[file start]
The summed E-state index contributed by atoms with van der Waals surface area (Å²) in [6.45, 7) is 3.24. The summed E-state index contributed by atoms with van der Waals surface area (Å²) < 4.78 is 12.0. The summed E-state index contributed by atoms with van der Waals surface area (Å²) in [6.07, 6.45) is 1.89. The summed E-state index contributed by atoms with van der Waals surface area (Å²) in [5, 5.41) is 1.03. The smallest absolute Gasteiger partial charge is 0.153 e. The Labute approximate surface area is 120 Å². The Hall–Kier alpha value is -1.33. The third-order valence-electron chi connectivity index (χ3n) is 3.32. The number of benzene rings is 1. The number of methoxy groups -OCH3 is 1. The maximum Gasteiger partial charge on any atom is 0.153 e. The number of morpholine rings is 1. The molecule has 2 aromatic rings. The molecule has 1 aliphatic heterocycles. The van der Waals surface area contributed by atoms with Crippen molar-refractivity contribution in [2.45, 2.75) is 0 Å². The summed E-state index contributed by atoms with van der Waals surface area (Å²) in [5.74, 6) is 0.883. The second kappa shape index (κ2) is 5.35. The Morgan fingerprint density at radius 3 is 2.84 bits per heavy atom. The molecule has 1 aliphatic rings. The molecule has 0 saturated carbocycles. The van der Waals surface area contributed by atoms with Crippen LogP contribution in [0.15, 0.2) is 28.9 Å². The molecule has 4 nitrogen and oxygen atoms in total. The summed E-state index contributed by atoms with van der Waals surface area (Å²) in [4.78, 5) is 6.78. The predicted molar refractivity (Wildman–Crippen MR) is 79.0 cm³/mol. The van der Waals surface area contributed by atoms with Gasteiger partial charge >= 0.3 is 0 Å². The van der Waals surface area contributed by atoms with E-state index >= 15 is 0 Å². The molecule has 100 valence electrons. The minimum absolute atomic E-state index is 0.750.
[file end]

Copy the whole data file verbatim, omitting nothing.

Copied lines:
The summed E-state index contributed by atoms with van der Waals surface area (Å²) in [6.45, 7) is 3.24. The summed E-state index contributed by atoms with van der Waals surface area (Å²) < 4.78 is 12.0. The summed E-state index contributed by atoms with van der Waals surface area (Å²) in [6.07, 6.45) is 1.89. The summed E-state index contributed by atoms with van der Waals surface area (Å²) in [5, 5.41) is 1.03. The smallest absolute Gasteiger partial charge is 0.153 e. The Labute approximate surface area is 120 Å². The Hall–Kier alpha value is -1.33. The third-order valence-electron chi connectivity index (χ3n) is 3.32. The number of benzene rings is 1. The number of methoxy groups -OCH3 is 1. The maximum Gasteiger partial charge on any atom is 0.153 e. The number of morpholine rings is 1. The molecule has 2 aromatic rings. The molecule has 1 aliphatic heterocycles. The van der Waals surface area contributed by atoms with Crippen molar-refractivity contribution in [2.45, 2.75) is 0 Å². The summed E-state index contributed by atoms with van der Waals surface area (Å²) in [5.74, 6) is 0.883. The second kappa shape index (κ2) is 5.35. The Morgan fingerprint density at radius 3 is 2.84 bits per heavy atom. The molecule has 1 aliphatic rings. The molecule has 0 saturated carbocycles. The van der Waals surface area contributed by atoms with Crippen LogP contribution in [0.15, 0.2) is 28.9 Å². The molecule has 4 nitrogen and oxygen atoms in total. The summed E-state index contributed by atoms with van der Waals surface area (Å²) in [4.78, 5) is 6.78. The predicted molar refractivity (Wildman–Crippen MR) is 79.0 cm³/mol. The van der Waals surface area contributed by atoms with Gasteiger partial charge >= 0.3 is 0 Å². The van der Waals surface area contributed by atoms with E-state index >= 15 is 0 Å². The molecule has 100 valence electrons. The minimum absolute atomic E-state index is 0.750.